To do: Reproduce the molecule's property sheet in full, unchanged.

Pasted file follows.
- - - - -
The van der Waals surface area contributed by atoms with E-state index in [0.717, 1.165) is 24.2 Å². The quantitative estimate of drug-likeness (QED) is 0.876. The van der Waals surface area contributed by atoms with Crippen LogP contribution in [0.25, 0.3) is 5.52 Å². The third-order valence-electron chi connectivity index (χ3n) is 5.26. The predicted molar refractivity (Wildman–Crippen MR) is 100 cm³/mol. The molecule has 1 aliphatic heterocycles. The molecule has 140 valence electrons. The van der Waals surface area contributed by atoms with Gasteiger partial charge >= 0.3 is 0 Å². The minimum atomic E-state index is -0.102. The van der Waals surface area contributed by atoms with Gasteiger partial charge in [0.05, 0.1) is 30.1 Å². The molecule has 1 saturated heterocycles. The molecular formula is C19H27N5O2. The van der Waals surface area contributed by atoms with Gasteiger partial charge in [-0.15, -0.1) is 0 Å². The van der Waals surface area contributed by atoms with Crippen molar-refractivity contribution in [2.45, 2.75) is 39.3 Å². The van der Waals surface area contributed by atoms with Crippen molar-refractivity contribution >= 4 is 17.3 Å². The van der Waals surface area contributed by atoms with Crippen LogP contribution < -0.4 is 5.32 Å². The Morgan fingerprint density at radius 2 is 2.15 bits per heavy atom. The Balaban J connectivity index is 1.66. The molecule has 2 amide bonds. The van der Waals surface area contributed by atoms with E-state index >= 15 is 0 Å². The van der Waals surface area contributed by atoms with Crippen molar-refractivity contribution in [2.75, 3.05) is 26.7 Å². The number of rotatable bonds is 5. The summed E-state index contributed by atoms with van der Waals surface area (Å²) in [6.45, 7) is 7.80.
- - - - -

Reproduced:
The van der Waals surface area contributed by atoms with E-state index in [0.717, 1.165) is 24.2 Å². The quantitative estimate of drug-likeness (QED) is 0.876. The van der Waals surface area contributed by atoms with Crippen LogP contribution in [0.25, 0.3) is 5.52 Å². The third-order valence-electron chi connectivity index (χ3n) is 5.26. The predicted molar refractivity (Wildman–Crippen MR) is 100 cm³/mol. The molecule has 1 aliphatic heterocycles. The molecule has 140 valence electrons. The van der Waals surface area contributed by atoms with Gasteiger partial charge >= 0.3 is 0 Å². The minimum atomic E-state index is -0.102. The van der Waals surface area contributed by atoms with Gasteiger partial charge in [0.05, 0.1) is 30.1 Å². The molecule has 1 saturated heterocycles. The molecular formula is C19H27N5O2. The van der Waals surface area contributed by atoms with Gasteiger partial charge in [-0.15, -0.1) is 0 Å². The van der Waals surface area contributed by atoms with Crippen molar-refractivity contribution in [2.45, 2.75) is 39.3 Å². The van der Waals surface area contributed by atoms with Crippen molar-refractivity contribution >= 4 is 17.3 Å². The van der Waals surface area contributed by atoms with Crippen LogP contribution < -0.4 is 5.32 Å². The Morgan fingerprint density at radius 2 is 2.15 bits per heavy atom. The Balaban J connectivity index is 1.66. The molecule has 2 amide bonds. The van der Waals surface area contributed by atoms with E-state index >= 15 is 0 Å². The van der Waals surface area contributed by atoms with Crippen molar-refractivity contribution in [2.75, 3.05) is 26.7 Å². The number of rotatable bonds is 5. The summed E-state index contributed by atoms with van der Waals surface area (Å²) in [6.45, 7) is 7.80.